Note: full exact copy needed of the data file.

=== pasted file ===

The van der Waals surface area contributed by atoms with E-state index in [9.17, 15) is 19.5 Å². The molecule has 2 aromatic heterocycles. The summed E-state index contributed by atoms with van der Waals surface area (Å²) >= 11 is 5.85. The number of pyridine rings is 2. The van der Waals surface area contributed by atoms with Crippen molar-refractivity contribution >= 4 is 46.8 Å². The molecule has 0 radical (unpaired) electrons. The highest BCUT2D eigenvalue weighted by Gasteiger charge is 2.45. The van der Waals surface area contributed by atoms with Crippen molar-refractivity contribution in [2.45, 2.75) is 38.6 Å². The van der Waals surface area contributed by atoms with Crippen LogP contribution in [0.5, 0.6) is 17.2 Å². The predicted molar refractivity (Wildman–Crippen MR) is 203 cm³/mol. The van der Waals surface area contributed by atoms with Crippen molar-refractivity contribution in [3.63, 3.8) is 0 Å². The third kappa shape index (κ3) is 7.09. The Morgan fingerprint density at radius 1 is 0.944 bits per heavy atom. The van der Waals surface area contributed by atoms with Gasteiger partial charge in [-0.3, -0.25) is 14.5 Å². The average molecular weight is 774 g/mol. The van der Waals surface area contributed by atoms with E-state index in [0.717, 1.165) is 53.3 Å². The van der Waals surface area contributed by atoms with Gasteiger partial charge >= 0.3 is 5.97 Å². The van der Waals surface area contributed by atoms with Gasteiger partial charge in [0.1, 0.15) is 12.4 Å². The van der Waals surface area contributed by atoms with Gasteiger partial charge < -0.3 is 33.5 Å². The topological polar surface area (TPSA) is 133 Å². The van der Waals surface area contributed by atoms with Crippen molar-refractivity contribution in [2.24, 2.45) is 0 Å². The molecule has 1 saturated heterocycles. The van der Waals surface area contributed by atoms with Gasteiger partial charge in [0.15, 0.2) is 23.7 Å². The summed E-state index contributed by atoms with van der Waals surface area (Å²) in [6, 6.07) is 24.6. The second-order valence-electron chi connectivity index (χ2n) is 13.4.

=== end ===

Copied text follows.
The van der Waals surface area contributed by atoms with E-state index in [9.17, 15) is 19.5 Å². The molecule has 2 aromatic heterocycles. The summed E-state index contributed by atoms with van der Waals surface area (Å²) >= 11 is 5.85. The number of pyridine rings is 2. The van der Waals surface area contributed by atoms with Crippen molar-refractivity contribution >= 4 is 46.8 Å². The molecule has 0 radical (unpaired) electrons. The highest BCUT2D eigenvalue weighted by Gasteiger charge is 2.45. The van der Waals surface area contributed by atoms with Crippen molar-refractivity contribution in [2.45, 2.75) is 38.6 Å². The van der Waals surface area contributed by atoms with Crippen LogP contribution in [0.5, 0.6) is 17.2 Å². The predicted molar refractivity (Wildman–Crippen MR) is 203 cm³/mol. The van der Waals surface area contributed by atoms with Crippen molar-refractivity contribution in [3.63, 3.8) is 0 Å². The third kappa shape index (κ3) is 7.09. The Morgan fingerprint density at radius 1 is 0.944 bits per heavy atom. The van der Waals surface area contributed by atoms with Gasteiger partial charge in [-0.3, -0.25) is 14.5 Å². The average molecular weight is 774 g/mol. The van der Waals surface area contributed by atoms with E-state index in [0.717, 1.165) is 53.3 Å². The van der Waals surface area contributed by atoms with Gasteiger partial charge >= 0.3 is 5.97 Å². The van der Waals surface area contributed by atoms with Gasteiger partial charge in [0.1, 0.15) is 12.4 Å². The van der Waals surface area contributed by atoms with Gasteiger partial charge < -0.3 is 33.5 Å². The topological polar surface area (TPSA) is 133 Å². The van der Waals surface area contributed by atoms with Crippen molar-refractivity contribution in [2.24, 2.45) is 0 Å². The molecule has 1 saturated heterocycles. The van der Waals surface area contributed by atoms with Gasteiger partial charge in [0.15, 0.2) is 23.7 Å². The summed E-state index contributed by atoms with van der Waals surface area (Å²) in [6, 6.07) is 24.6. The second-order valence-electron chi connectivity index (χ2n) is 13.4.